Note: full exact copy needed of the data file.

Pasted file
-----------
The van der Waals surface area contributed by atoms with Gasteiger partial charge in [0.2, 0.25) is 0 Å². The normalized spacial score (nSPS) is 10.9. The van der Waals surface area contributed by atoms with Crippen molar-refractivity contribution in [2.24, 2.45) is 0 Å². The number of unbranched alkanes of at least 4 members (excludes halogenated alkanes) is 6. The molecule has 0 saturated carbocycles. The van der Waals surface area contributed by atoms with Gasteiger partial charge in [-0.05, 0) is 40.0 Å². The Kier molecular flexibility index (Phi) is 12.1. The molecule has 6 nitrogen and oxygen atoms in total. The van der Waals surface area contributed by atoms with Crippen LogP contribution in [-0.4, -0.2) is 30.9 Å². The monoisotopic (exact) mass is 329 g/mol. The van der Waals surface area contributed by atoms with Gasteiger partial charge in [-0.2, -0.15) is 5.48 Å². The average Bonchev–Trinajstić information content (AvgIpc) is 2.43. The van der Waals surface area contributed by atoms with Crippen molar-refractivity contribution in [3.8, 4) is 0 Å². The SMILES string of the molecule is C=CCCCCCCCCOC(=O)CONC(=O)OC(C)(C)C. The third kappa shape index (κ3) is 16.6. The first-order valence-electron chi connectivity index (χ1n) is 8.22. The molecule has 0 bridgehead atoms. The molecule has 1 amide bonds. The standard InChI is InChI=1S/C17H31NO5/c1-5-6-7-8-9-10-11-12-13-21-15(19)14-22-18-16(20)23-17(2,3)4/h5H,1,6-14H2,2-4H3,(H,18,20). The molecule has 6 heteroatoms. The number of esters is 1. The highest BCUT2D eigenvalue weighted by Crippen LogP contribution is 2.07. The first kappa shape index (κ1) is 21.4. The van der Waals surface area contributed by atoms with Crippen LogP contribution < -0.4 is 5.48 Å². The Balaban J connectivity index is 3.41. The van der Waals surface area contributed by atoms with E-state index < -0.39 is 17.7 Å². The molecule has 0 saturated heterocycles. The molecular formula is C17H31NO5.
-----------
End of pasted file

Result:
The van der Waals surface area contributed by atoms with Gasteiger partial charge in [0.2, 0.25) is 0 Å². The normalized spacial score (nSPS) is 10.9. The van der Waals surface area contributed by atoms with Crippen molar-refractivity contribution in [2.24, 2.45) is 0 Å². The number of unbranched alkanes of at least 4 members (excludes halogenated alkanes) is 6. The molecule has 0 saturated carbocycles. The van der Waals surface area contributed by atoms with Gasteiger partial charge in [-0.05, 0) is 40.0 Å². The Kier molecular flexibility index (Phi) is 12.1. The molecule has 6 nitrogen and oxygen atoms in total. The van der Waals surface area contributed by atoms with Crippen LogP contribution in [-0.4, -0.2) is 30.9 Å². The monoisotopic (exact) mass is 329 g/mol. The van der Waals surface area contributed by atoms with Gasteiger partial charge in [-0.2, -0.15) is 5.48 Å². The average Bonchev–Trinajstić information content (AvgIpc) is 2.43. The van der Waals surface area contributed by atoms with Crippen molar-refractivity contribution in [3.8, 4) is 0 Å². The SMILES string of the molecule is C=CCCCCCCCCOC(=O)CONC(=O)OC(C)(C)C. The third kappa shape index (κ3) is 16.6. The first-order valence-electron chi connectivity index (χ1n) is 8.22. The molecule has 0 bridgehead atoms. The molecule has 1 amide bonds. The standard InChI is InChI=1S/C17H31NO5/c1-5-6-7-8-9-10-11-12-13-21-15(19)14-22-18-16(20)23-17(2,3)4/h5H,1,6-14H2,2-4H3,(H,18,20). The molecule has 6 heteroatoms. The number of esters is 1. The highest BCUT2D eigenvalue weighted by Crippen LogP contribution is 2.07. The first kappa shape index (κ1) is 21.4. The van der Waals surface area contributed by atoms with Crippen LogP contribution < -0.4 is 5.48 Å². The Balaban J connectivity index is 3.41. The van der Waals surface area contributed by atoms with E-state index < -0.39 is 17.7 Å². The molecule has 0 saturated heterocycles. The molecular formula is C17H31NO5.